How Les Paul and the Beatles Transformed Mixes with Varispeed
Three steps to exploring the wonders of tempo shifting.
Hello and welcome back to another Dojo. This time I’m going to be talking about the joy of using varispeed in your tracking productions to give your music a different timbral shift and open you up to some very creative possibilities.
Varispeed is essentially a way of controlling pitch by adjusting playback speed. In pre-digital days, turntables and tape machines used different speeds for both recording and playback. Turntables had three speeds: 78, 45, and 33 1/3 rpm, and pro tape machines had three standard choices for starters: 7 1/2, 15, and 30 ips. In essence, if you record a fast passage at a slow speed, once it’s played back at normal or standard speed the pitch and tempo will go up. We’ve all heard the chipmunk effect—high pitched, helium-tinged vocals achieved by recording at a slow speed and playing back at normal speed. But there are more interesting and subtle ways to use varispeed.
My three favorite examples are Les Paul’s “Caravan” (on 1950’s The New Sound), the piano solo played by George Martin on the Beatles’ “In My Life” (Rubber Soul), and the Beatles’ “Rain,” the B-side of “Paperback Writer” (which is my favorite single the Fab Four released). The first two examples use varispeed on various tracks within a normal-speed mix. With “Rain,” however, the entire mix was shifted down in pitch (and tempo) after it was recorded at a faster tape speed! It was also the first Beatles song to feature reversed vocals, which occur at the end. For fun, try singing along with this song and you’ll feel like you’re in audio quicksand. It’s almost impossible to match Lennon’s words exactly because all your consonances will have to be slower than normal.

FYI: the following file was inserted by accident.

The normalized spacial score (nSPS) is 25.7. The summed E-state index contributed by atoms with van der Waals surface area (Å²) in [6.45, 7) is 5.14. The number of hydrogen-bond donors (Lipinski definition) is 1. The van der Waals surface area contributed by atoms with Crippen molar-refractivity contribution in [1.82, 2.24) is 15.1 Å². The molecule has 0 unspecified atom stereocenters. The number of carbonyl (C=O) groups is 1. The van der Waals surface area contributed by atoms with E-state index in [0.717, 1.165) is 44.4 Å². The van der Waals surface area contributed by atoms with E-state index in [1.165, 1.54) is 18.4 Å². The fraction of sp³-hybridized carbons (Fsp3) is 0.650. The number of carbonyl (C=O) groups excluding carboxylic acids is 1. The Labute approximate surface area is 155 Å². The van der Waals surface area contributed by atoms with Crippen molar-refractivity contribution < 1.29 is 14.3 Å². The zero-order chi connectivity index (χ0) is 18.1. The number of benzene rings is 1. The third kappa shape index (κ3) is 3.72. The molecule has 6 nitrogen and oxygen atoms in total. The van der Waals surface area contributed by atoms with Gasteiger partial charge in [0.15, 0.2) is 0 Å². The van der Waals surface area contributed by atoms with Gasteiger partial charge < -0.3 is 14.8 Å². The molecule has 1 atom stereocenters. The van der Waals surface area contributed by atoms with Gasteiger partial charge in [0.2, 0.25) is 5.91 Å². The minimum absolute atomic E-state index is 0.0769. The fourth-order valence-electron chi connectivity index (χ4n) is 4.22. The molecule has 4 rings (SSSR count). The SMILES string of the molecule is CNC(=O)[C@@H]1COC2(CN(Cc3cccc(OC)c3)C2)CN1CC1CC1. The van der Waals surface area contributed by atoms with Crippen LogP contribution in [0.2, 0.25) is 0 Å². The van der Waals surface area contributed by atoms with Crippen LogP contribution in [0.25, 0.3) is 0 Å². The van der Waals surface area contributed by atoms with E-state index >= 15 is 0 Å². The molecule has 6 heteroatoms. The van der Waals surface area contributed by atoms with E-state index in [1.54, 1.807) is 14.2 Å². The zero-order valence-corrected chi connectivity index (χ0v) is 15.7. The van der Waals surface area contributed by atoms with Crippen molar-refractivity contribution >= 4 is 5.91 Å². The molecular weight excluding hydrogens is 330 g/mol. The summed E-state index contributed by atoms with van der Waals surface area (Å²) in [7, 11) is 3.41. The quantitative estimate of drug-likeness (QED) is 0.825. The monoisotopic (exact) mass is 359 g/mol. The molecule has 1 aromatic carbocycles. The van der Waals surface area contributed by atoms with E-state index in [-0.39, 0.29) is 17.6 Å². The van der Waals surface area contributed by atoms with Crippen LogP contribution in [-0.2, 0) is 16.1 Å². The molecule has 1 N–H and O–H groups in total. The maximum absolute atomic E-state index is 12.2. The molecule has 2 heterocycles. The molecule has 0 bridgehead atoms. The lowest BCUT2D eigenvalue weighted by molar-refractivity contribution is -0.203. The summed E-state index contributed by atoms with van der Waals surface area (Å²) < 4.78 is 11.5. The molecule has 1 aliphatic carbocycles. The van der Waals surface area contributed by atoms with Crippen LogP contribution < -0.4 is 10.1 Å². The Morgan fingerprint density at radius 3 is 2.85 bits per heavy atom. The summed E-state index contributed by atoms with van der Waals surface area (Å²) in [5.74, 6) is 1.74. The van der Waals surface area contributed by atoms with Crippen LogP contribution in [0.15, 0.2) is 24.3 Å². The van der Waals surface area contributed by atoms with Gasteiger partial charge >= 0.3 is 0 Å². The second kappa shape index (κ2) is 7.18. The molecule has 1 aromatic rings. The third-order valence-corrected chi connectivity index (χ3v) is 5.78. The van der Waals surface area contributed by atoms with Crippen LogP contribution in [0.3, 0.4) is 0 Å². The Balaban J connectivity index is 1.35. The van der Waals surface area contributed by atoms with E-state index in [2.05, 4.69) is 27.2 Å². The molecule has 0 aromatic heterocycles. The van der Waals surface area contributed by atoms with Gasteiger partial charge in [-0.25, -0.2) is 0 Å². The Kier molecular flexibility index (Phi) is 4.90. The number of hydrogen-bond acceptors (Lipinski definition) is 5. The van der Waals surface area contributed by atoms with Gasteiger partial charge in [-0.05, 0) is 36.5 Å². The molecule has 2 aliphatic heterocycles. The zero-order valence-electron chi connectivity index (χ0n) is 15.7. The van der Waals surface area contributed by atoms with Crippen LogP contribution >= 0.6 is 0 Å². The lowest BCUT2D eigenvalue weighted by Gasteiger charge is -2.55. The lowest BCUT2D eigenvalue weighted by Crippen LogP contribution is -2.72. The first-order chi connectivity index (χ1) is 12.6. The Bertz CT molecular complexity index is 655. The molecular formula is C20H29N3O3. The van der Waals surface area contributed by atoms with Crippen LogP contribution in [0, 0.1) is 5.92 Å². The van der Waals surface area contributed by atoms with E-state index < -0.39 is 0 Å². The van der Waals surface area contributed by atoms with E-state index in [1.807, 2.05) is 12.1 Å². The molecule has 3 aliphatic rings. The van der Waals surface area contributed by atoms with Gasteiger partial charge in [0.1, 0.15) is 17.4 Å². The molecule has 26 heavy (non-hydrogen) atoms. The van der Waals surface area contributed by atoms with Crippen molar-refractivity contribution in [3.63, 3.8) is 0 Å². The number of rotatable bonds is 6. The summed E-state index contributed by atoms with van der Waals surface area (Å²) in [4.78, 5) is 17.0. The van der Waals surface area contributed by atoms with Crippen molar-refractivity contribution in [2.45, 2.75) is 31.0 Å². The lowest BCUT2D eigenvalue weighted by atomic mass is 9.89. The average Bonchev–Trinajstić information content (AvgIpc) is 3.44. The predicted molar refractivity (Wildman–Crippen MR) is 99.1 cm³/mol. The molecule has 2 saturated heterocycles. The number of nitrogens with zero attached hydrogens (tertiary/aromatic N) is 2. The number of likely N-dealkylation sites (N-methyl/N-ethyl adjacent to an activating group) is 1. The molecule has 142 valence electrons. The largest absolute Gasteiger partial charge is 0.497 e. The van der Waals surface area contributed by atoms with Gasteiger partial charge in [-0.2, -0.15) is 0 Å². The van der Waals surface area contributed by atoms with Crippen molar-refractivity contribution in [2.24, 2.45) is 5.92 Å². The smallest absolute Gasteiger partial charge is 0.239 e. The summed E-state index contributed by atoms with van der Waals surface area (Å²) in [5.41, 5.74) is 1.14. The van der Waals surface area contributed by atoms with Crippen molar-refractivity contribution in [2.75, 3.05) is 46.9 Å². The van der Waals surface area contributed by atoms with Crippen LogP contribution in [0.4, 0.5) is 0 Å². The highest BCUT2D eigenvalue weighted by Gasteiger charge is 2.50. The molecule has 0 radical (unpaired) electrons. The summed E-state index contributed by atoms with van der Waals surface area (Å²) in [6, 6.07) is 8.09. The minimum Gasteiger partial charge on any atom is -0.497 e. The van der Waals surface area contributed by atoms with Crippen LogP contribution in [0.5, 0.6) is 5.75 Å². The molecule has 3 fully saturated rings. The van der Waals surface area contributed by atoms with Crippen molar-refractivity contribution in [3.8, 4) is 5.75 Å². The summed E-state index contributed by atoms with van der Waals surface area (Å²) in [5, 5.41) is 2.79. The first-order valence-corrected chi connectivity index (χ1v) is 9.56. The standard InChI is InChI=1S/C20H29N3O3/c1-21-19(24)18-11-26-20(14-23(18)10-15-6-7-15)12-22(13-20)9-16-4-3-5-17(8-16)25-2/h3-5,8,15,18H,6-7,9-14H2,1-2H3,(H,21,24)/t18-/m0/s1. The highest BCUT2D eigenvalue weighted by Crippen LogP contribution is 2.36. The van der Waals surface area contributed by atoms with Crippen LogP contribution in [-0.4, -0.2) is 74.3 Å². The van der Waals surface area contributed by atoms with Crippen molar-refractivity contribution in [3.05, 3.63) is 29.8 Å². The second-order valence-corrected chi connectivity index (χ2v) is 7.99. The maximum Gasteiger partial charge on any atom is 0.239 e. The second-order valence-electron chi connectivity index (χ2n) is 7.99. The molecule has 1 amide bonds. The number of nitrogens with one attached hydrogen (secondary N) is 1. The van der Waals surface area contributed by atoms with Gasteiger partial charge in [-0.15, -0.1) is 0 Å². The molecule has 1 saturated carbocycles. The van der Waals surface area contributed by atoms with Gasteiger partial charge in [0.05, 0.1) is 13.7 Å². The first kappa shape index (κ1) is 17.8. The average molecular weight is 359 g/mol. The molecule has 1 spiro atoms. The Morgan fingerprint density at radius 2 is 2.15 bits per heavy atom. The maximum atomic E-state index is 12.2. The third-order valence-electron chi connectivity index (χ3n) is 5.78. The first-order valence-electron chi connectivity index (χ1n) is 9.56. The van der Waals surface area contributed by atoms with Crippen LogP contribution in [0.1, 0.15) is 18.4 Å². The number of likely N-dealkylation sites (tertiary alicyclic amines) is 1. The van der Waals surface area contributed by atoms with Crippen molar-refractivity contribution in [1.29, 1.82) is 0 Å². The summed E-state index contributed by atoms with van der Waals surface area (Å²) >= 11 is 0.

With old school varispeed, pitch and speed (transients and tempo) are tied together.
I want to make a distinction here: It’s important to know the difference between time stretching (changing the duration or speed of an audio signal without affecting its pitch) and pitch shifting (changing the pitch without affecting the speed). With old school varispeed, pitch and speed (transients and tempo) are tied together. This means the transients, formants, and overtones of all recorded material (an instrument, a vocal, or even a mix) are shifted. Which leads to an intriguingly unnatural sound, not possible in the real world. How can we do this in our DAW? For starters, make sure your DAW of choice has a varispeed function or setting. I’m going to show you how I do this in Universal Audio’s LUNA (which is free with an interface hardware purchase).
We need to do some prep work to start. Let’s assume you are recording a guitar/vocal at 100 bpm in the key of E (try singing and playing a 16th note palm-muted rhythm part on your guitar). Now, do the same thing again, but make a “varispeed” version of it by speeding the tempo up and playing/recording it in a new key. You can compare the differences when done. That should help your ears adjust to the concept.
Before you begin, calculate the transposition to tempo ratio. I use a great app on my phone called musicMath ($5.99 street) to do this. For this example, to transpose up a minor third (from E to G) the new tempo is 118.92 bpm [Fig.1].
Next, change the tempo in your DAW to 118.92 bpm, and then play/sing it again in the key of G (up a minor third) [Fig.2]. If you’re not sure where the chords are in the new key, use a capo at the 3rd fret and play the same chords you’ve been playing. Personally, I like playing without a capo because the voicings are different and the sound will be as well. More fun!
Now, render/bounce the new performance and import it back into your DAW session. Next—following the cue of “Rain”—enable the varispeed function in your DAW [Fig.3] and change the tempo to 100 bpm. If you look at what I’ve circled, you’ll see that the mode is set to “tempo” and the warp is set to “varispeed.” Your particular DAW may be different, so make sure your speed/tempo and pitch are linked. Otherwise, when you slow the tempo back down to 100 bpm, the recording will still be in the key of G, but slower. As usual, I invite you to come to bryanclarkmusic.com to watch this technique in action. Have fun and try this on everything! Until next month, namaste.
- 10 Essential Recording Tips - Premier Guitar ›
- T-Rex Replicator Tape Echo Review - Premier Guitar ›
- EarthQuaker Devices Space Spiral Review - Premier Guitar ›
- How to Record Like the Beatles - Premier Guitar ›